PictureLook at that handsome face
By The Reverend

This coming weekend Miss Bellville and I will be flying across the aether to my distant home city of Columbus, Ohio to see family and partake in the annual anti-valentines-day-dance known as The Broken Hearts Masquerade.  While this tryst will afford us some of the elegant darkness we so desire, what will truly make my black heart sing is the 9th offering of Wicked Faire.  Wicked Faire IX: Through The Hedge is described as "the one Renaissance Faire created for the mad ones, by the mad ones" and a renn faire for "Steampunks, Geeks, Goths, Queer people, artists, Rennies, Pagans, Rocky Horror-ites, and all the other people who make up the beautiful and very weird heart of every Renaissance Faire out there.”

PictureVoltaire's new album - "Raised by Bats"
It’s a welcoming environment that affords con-goers an alleviating sense of freedom that is lacking in everyday life.  Wicked has brilliantly built a community where everyone feels welcome and not ashamed to let their wild side out.  It’s an unconventional convention of activities and entertainment wrapped up in a tattered blanket of evil dark Renn faire debauchery.  The full Wicked Faire schedule can be seen here. Also check out The Unkindness’ review of 2013’s Wicked Faire here.

Every year Jeff Mach and crew work tirelessly to create a unique experience for new and old attendees alike.  I am extra excited this year because he has teamed up with the infamous Aurelio Voltaire who will be running a sister event known as Voltaire’s Wicked NecroComicCon.  Voltaire has been a staple performer in the past, but this year he will have a greater presence.  This is the lead-in to me gushing over how much of an inspiration he has been and not just to me but to the goth/alt community in general.

I’ve had several run-ins with the gifted, gothic minstrel from my humble beginnings as a DJ in the Columbus goth scene - where he played our annual Gothcoming Dance - up to running his booth at DragonCon.  I will never forget the first encounter I had with Voltaire; he had just finished his set at Gothcoming, the entire venue was proper drunk and having an amazing time.  I stepped into the facilities to alleviate myself of excess fluids, Voltaire steps in immediately after, and just starts talking…like you do. 

The point is he’s not some ego-driven, megalomaniac performer – as one may presume - he actively engages his fan base.  Voltaire is a regular human being who happens to be extremely talented.  That’s what I have always loved about him.  He has dealt with being picked on and bullied both at school and at home as I have and as many of our readers have as well.  I can speak from experience when I say I know how hard it is to rise above and channel negativity into brilliant artistic expression.  That is precisely what he does.  With an impressive number of albums under his belt, his new highly-anticipated album “Raised By Bats” is a departure from his signature dark-cabaret style and is a throw-back to his roots of goth and dethrock—described as the album he has always wanted to make.

PictureBaron Misuraca in the act
I am excited about what Voltaire’s Wicked NecroComicCon will add to the already amazing Wicked Faire.  More musical performances including talents such as Symfony, The Silverhounds, and of course a vampiric lounge act under the moniker: Baron Misuraca (one of the acts I’m most looking forward to) Because, why not?  Voltaire himself will take the main stage Saturday night, and I will flog any of you not in attendance.  (But don’t take that as an invitation…)  Voltaire will regale you with stories and engage the audience with his trademark charisma.  It is truly an event not to be missed.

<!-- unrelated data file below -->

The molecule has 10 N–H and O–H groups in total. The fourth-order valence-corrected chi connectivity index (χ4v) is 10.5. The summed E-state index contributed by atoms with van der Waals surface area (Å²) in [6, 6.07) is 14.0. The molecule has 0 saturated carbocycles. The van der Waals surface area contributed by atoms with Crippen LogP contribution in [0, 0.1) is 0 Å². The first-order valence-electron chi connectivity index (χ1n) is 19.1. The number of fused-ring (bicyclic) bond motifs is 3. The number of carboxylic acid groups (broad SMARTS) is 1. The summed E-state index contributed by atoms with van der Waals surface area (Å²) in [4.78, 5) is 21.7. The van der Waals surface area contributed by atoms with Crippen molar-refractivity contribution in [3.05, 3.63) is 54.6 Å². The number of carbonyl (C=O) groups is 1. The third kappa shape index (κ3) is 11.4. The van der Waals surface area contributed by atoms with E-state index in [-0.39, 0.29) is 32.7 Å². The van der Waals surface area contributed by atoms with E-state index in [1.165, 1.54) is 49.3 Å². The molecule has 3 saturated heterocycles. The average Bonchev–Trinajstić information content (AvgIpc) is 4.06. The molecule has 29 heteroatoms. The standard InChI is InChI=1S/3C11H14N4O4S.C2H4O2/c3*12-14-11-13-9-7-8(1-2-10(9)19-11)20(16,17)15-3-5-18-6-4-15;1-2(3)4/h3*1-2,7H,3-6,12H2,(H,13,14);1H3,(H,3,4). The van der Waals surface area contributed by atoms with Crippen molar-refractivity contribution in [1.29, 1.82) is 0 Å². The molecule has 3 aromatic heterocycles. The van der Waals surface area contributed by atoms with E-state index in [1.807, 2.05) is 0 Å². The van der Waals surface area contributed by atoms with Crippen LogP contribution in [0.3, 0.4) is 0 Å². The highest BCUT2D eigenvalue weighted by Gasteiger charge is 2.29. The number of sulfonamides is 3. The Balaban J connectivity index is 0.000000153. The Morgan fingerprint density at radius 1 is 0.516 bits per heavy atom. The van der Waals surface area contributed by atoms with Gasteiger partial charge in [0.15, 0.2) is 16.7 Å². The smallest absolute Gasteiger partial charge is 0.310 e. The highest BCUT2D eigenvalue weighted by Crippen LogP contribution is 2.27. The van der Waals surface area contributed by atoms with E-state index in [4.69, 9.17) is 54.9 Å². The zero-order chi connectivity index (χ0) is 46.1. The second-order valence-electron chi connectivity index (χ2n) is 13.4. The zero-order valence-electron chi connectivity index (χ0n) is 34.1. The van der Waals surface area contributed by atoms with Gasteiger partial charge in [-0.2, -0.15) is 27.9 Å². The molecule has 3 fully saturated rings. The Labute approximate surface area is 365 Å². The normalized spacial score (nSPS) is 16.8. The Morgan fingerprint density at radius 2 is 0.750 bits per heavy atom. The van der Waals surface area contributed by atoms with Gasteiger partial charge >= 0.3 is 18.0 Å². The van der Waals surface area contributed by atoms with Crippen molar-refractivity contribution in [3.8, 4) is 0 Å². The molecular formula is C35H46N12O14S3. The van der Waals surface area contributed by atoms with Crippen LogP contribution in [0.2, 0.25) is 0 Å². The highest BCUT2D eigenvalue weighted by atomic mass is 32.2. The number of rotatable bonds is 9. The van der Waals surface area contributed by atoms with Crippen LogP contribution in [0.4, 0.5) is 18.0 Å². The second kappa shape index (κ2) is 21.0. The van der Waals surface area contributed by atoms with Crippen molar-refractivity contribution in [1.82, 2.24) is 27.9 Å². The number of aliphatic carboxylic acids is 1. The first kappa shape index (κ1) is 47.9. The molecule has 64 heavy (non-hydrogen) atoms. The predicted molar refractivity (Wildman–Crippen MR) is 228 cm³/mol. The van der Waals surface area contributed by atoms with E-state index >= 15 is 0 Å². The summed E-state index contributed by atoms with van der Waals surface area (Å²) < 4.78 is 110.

Participate and get creative with Super Art Fight and Ink and Paint Burlesque.  Howl like the werewolf or succubus you are at Voltaire’s late night Scare-aoke.  Then dust off your winklepickers and finest black clothing for dancing to classic goth music spun by talented djs. 

Lastly, don’t forget to check out the four “monsters” panels being presented by The Unkindness.  Come by and meet me, The Reverend, and the infamously beautiful Belladonna Bellville.  You can see the entire schedule here and don’t miss out on the contest going on through this Thursday for a chance to win free tickets to both of these fantastic conventions.  Full details on the contest can be found here.

PictureImage by artisbasic.com
By Belladonna Belleville

Ahh Christmastime!  The time for gathering with loved ones to enjoy the festivities of the season: a sleigh ride over newly-fallen snow, giving a special gift, reconnecting over old family recipes, and enjoying the warmth of a roaring fire.  What other time of year can evoke such wonderful feelings and merriment?  None.  I love Christmas, and I celebrate it wholeheartedly (I’m in fact listening to Christmas music as I type), but for all of you Halloween-lovers the constant and expected joy of the Christmas season can start to feel a bit inauthentic.  Because with the festive music and mugs of hot chocolate comes fake smiles, annual Black Friday tramplings, flipping your shit after hearing Mariah Carey’s *All I Want for Christmas one too many times, and forcibly wearing your happy helmet whilist locked in a room with your extended family for several hours.  Does this more accurately describe your Christmas this year?